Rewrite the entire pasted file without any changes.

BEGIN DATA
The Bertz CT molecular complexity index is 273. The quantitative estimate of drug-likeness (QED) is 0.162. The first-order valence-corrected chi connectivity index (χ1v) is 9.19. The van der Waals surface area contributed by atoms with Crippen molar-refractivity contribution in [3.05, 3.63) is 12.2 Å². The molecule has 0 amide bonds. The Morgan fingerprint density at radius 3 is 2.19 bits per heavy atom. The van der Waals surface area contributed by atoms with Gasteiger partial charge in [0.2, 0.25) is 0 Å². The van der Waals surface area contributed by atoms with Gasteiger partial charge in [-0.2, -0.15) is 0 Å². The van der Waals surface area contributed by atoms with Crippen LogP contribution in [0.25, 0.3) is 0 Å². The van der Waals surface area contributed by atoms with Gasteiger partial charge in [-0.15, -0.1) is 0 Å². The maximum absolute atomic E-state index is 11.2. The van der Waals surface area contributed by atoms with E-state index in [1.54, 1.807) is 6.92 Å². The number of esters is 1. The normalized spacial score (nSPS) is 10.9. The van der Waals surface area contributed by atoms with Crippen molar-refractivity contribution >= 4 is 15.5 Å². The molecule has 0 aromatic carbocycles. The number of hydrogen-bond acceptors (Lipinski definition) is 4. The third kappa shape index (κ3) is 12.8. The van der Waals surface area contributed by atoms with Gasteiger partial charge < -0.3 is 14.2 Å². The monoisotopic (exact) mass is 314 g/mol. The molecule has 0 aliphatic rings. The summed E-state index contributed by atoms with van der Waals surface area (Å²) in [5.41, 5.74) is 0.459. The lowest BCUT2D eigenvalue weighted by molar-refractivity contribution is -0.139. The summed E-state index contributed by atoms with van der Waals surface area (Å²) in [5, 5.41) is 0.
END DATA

The Bertz CT molecular complexity index is 273. The quantitative estimate of drug-likeness (QED) is 0.162. The first-order valence-corrected chi connectivity index (χ1v) is 9.19. The van der Waals surface area contributed by atoms with Crippen molar-refractivity contribution in [3.05, 3.63) is 12.2 Å². The molecule has 0 amide bonds. The Morgan fingerprint density at radius 3 is 2.19 bits per heavy atom. The van der Waals surface area contributed by atoms with Gasteiger partial charge in [0.2, 0.25) is 0 Å². The van der Waals surface area contributed by atoms with Gasteiger partial charge in [-0.2, -0.15) is 0 Å². The van der Waals surface area contributed by atoms with Crippen LogP contribution in [0.25, 0.3) is 0 Å². The van der Waals surface area contributed by atoms with Gasteiger partial charge in [-0.15, -0.1) is 0 Å². The maximum absolute atomic E-state index is 11.2. The van der Waals surface area contributed by atoms with E-state index in [1.54, 1.807) is 6.92 Å². The number of esters is 1. The normalized spacial score (nSPS) is 10.9. The van der Waals surface area contributed by atoms with Crippen molar-refractivity contribution >= 4 is 15.5 Å². The molecule has 0 aromatic carbocycles. The number of hydrogen-bond acceptors (Lipinski definition) is 4. The third kappa shape index (κ3) is 12.8. The van der Waals surface area contributed by atoms with Gasteiger partial charge < -0.3 is 14.2 Å². The monoisotopic (exact) mass is 314 g/mol. The molecule has 0 aliphatic rings. The summed E-state index contributed by atoms with van der Waals surface area (Å²) in [5.41, 5.74) is 0.459. The lowest BCUT2D eigenvalue weighted by molar-refractivity contribution is -0.139. The summed E-state index contributed by atoms with van der Waals surface area (Å²) in [5, 5.41) is 0.